Unthresholded Maps

Unthresholded maps are located in the VolumeZ folder. You can display them on surfaces using BrainNet in a similar manner as above.

  • Load them as the mapping image and BrainNet_ICBM152.nv as the surface file.
  • Threshold the image to positive values only for display. This is done by going to BrainNet_Option > Volume > Display: Positive only.

Axial view of images can be generated using fsleyes similar to above. Images should be thresholded to positive values only.

Distribution of foci

Foci can be found in the Foci output folder. You can display them in BrainNet by creating a .node file. To do this, complete the following steps:

  1. Using your coordinate data, create a file of just your XYZ coordinates in a manner similar to this file.
  2. Modify with your coordinate spreadsheet name and run this script to make sure your coordinates are all in MNI space.
  3. Once you have the outputted spreadsheet, create three new columns next to the MNI coordinates.
    • In the first new column, type 1 for all coordinates. You can add modularity to this by using different numbers to define different categories. For example, we used 1in the fMRI chronic pain meta-analysis to indicate “patient > control” contrast and 0 for all coordinates that are “control > patient” contrast.
    • In the second new column, type 1.
    • In the third new column, type -.
  4. After you’re done editing the spreadsheet, copy and paste the MNI coordinates under the columns mni_x, mni_y, and mni_z into a text editor as well as the three new columns generated.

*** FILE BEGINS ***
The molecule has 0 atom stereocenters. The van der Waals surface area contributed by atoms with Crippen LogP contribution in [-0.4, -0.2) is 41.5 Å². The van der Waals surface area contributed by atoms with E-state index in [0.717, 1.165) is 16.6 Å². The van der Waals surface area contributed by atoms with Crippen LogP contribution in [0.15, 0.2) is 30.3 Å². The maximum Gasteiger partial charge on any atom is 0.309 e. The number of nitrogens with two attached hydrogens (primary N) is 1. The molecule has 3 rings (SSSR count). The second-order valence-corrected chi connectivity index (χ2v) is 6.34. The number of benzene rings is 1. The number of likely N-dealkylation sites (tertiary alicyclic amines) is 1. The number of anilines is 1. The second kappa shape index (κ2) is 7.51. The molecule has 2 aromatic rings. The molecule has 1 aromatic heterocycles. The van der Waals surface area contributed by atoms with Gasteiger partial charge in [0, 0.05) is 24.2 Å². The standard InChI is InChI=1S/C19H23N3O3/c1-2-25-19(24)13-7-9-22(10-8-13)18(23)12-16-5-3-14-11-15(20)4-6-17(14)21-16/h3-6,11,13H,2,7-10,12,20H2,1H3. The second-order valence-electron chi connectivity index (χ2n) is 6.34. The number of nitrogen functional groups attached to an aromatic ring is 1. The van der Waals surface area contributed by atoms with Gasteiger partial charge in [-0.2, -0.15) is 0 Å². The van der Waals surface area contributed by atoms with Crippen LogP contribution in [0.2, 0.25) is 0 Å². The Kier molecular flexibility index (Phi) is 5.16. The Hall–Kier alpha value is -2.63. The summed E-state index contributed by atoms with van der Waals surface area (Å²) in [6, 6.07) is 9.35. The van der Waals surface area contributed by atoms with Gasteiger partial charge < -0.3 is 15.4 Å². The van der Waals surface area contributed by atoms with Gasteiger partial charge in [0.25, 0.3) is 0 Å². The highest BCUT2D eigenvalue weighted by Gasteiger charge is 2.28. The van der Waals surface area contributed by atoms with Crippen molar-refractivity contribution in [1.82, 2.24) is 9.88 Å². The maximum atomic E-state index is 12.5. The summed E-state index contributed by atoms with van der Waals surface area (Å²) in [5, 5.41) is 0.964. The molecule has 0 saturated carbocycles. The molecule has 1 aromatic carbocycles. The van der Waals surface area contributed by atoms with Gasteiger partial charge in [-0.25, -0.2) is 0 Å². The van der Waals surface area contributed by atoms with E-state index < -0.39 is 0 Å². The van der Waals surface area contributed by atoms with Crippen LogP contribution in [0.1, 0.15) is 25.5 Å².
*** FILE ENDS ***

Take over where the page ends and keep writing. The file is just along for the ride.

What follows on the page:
• If you use TextEditor in MacOS, enter command+shift+t first to make it unformatted text editing.
    • Make sure to delete the column header (i.e., the first row that contains the column names mni_x, mni_y, and mni_z), and then save this file as coordinates.node.
  5. You can now load this onto BrainNet. In BrainNet, choose BrainNet_ICBM152.nv as the surface figure and choose coordinates.node for Data file (node). If you want modularity, under Node in Options, go to Color and choose the option Modular. In Modular, click More and select your desired colors.
  6. Finally, click “OK” and generate the figure.

To do create axial views in FSL, you will first have to dilate the foci using the following command in the terminal.

fslmaths INPUT_FOCI.nii -nan -kernel boxv 3x3x3 -dilD OUTPUT_NAME.nii.gz

You can then open the output of this in fsleyes and play with the colors.

6.5. Final Notes

If you’re ever confused on where to start, always make sure to either read past papers, GitHub repo wikis, or this documentation! On a final note, in whatever way you can, I’d highly recommend you also make two important figures whenever you report your results:

  1. PRISMA chart: You can easily find this online or edit a template on your own. This helps readers look at the flow from database search to meta-analysis.
  2. Table of included experiments: Pretty self-explanatory. You can use the information from your data extraction of study information for this.

Good luck!